Accessed via California Digital Newspaper Collection
The last known residence in Kansas for "my" David Ives was Burr Oak, Jewell Co., Kansas, where he was living next to his father, Allen Ives.  One newspaper account shows the letter being from Kansas, one from Iowa.  But the detail, "Burr Oak" is too specific to ignore.

I believe that this makes a solid case for the date and circumstances of David Ives' death being much different than what was believed.

David Ives, son of Allen Ives: Is This a Match?

As I approach the 37th year of actively researching my ancestors, I recognize the need to reevaluate some of my old files. Often, I’ve learned new facts that can be used to fine-tune someone’s story.  Frequently, new records are available.  And, yes, sometimes what I’ve accepted as fact is just plain wrong, or in need of further study.

One such case is that of David Ives, oldest son of my ancestor Allen Ives and his wife Mary Deeter.  Years ago, when a large proportion of my efforts were dependent upon the U.S. Postal Service, I exchanged information with another researcher, and was sent a voluminous binder.  This consisted largely of printed, typewritten sketches about each individual.  The Ives family was part of the project.  David Ives’ biography stated, word for word, about his death:  “He died November 22, 1899. (?)  He died in a sandslide.  (It’s possible he may have died in CA.)”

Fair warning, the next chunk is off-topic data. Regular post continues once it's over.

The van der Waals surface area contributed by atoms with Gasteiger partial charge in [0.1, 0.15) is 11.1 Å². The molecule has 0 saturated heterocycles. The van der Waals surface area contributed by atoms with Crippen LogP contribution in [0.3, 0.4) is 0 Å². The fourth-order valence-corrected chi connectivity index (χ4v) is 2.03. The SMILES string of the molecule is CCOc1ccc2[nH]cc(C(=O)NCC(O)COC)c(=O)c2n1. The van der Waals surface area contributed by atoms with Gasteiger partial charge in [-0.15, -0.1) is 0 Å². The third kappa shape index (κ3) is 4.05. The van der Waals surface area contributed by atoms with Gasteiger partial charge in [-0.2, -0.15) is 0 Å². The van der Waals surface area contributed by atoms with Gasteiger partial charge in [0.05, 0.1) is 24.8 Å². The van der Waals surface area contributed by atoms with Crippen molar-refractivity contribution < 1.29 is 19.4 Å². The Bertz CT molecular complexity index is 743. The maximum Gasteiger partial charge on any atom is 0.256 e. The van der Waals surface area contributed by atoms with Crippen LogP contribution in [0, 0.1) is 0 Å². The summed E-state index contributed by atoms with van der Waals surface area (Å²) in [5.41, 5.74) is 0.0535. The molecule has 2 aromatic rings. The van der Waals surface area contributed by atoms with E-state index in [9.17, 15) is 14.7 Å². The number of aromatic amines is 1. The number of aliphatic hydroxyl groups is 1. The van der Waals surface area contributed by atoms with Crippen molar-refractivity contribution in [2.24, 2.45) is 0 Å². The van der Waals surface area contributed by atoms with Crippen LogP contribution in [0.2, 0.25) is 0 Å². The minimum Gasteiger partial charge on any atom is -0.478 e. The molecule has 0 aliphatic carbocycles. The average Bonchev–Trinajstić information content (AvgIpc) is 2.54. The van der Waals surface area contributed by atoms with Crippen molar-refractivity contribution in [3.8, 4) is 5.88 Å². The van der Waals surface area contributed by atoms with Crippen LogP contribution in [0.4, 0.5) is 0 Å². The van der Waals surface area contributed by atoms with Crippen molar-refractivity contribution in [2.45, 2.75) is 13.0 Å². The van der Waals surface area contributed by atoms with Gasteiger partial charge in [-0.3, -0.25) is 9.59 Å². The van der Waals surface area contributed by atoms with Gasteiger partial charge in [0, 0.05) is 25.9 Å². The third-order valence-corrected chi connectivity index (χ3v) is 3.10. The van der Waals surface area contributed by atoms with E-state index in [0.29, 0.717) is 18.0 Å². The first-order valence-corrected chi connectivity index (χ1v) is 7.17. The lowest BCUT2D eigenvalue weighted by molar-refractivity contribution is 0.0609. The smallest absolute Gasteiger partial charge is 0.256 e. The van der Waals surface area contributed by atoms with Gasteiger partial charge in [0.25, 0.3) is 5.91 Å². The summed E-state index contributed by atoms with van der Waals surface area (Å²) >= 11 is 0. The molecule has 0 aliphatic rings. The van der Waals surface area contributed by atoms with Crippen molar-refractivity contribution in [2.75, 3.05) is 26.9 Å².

However it got there, this date has found its way onto many online trees; the few I glanced at don’t have a source for the information.  Most state that David Ives died in Kansas, where he lived at the time of the 1880 census, working as a blacksmith in Jewell County.  What may not be known to many, is that there was a footnote to the biography.  It states that David Ives left Kansas in 1883 with his brother Levi (Lee) Ives, eventually settling in Washington Territory.  The location would eventually be called Pateros.  Records for the David Ives I’m related to show his birth to have occurred in Iowa, in 1853.
There begins the part of the story where we have to question the time and circumstances of David’s death.  The Washington Territorial census of 1887 shows a David Ives, age 33, blacksmith, living in Walla Walla.  No other family members are shown, although he had married, and was the father of two children.  His birth is recorded as having taken place in Pennsylvania.  After this point, this David doesn’t appear to be creating any more records in Washington.